The Technium

Spammer AI


What if spammers come up with an artificial intelligence before Google does? 

An early warning signal has been detected. The Washington Post reports that spammers may have control of computers that can decypher those letter puzzles on websites called CAPTCHAs. CAPTCHAs are designed to be solved only by humans, since — at least until now — only humans could unravel distorted, distressed lettering. The problem with making CAPTCHAs more difficult is that humans have trouble solving them.

Captcha Banner

The computer scientists can’t tell yet whether spammer bots or spammer-paid humans are solving the CAPTCHAs. That is the definition of passing the Turing test — if humans can’t tell.




Comments
  • http://www.psonnets.org/ Michael

    I figured out a way one could do it which is not completely automated, but which could not be be thwarted if CAPTCHAs remain human-readable. A computer submits requests for new blogs, email addresses, etc. These requests are served CAPTCHA images. The computer copies and forwards these CAPTCHA images to the spammer or one of his low-paid employees, who types and returns the CAPTHCA alphanumeric codes as quickly as possible (which, with practice, could be typed very, very fast). All the spammer or employee has to do is read and type. The computer does the rest.

  • http://www.kentslife.blogspot.com Kent Schnake

    Captcha’s are already too hard judging by my experience. For example, I had to try four times to get my last comment entered! I hope this one is easier :-)

  • Michael Morisy

    Scary indeed, but passing the Turing test?

    Type math problems into a chat client and I bet you couldn’t tell if the answers come from a human or AI either, though no one would argue that a chat calculator is passing a Turing test.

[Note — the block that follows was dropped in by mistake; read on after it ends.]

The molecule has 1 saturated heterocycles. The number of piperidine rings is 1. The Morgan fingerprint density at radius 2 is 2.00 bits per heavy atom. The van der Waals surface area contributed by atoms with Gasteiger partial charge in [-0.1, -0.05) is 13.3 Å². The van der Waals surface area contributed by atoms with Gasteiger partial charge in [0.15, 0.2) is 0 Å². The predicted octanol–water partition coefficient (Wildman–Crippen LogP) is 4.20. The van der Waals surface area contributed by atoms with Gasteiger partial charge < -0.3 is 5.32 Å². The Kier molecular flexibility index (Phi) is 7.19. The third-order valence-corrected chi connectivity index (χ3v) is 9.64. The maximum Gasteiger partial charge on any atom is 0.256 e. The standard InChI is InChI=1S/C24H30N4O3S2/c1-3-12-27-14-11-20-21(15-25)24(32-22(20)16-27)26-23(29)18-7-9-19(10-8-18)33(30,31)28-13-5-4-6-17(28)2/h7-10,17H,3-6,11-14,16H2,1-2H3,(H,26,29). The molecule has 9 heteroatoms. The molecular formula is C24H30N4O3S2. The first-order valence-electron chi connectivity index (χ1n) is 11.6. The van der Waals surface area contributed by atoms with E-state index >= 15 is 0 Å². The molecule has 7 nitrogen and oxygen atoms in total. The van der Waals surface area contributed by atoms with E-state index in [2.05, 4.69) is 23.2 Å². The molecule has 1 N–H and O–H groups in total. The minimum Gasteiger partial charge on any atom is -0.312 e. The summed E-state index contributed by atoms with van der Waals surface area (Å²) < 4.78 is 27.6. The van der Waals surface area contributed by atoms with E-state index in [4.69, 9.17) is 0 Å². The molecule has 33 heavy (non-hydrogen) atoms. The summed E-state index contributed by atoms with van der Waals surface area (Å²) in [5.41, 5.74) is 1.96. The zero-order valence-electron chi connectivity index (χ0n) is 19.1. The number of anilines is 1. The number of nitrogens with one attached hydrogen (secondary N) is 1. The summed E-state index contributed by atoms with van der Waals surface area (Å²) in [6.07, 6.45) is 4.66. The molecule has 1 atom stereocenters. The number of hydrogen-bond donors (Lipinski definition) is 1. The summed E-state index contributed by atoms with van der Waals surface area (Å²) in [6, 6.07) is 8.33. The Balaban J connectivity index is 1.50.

• Josh S.

    Interesting. Are you suggesting that this counts as passing the Turing test? I thought that the Turing test requires a conversation.

    If this is true, then it is probably just an improved OCR method. Already a normal person wouldn’t be able to tell if a computer or a person typed out a page, but that doesn’t mean the computer is smart or passes the Turing test.

  • Phil

    Your comparison does seem a little out of proportion. As everyone is pointing out, these captcha-bots would make lousy conversationalists. They’ve got about as much in common with general AI as does a high-end barcode scanner.

  • Ted

    My $ is on low paid workers in developing countries.

  • stiz

    One well known blackhat SEO tactic is to collect captcha images from a target site via a bot, index them, then re-use them as captcha security on the spammer’s own myriad of spamblogs/spamforums/spamsites: every time an unsuspecting user of a spammer-owned site solves a stolen captcha in order to do whatever it is they’re trying to accomplish, the captcha solution is indexed with the captcha image. This process is comletely automated, preplanned, and it has the added benefit of unsuspecting human users providing the work. For blackhats with an extensive portfolio of sites and blogs, this method can quickly solve every captcha image in use for a particular site. It’s fascinating because it’s like a trojan that can hijack wetware (humans).

    • http://www.kk.org Kevin Kelly

      @stiz: Wow, that’s cool — and scary. I had no idea that captchas were recycled. I had just assumed there was an infinite pool of them – that they were generated on the fly. Why would anyone reuse one?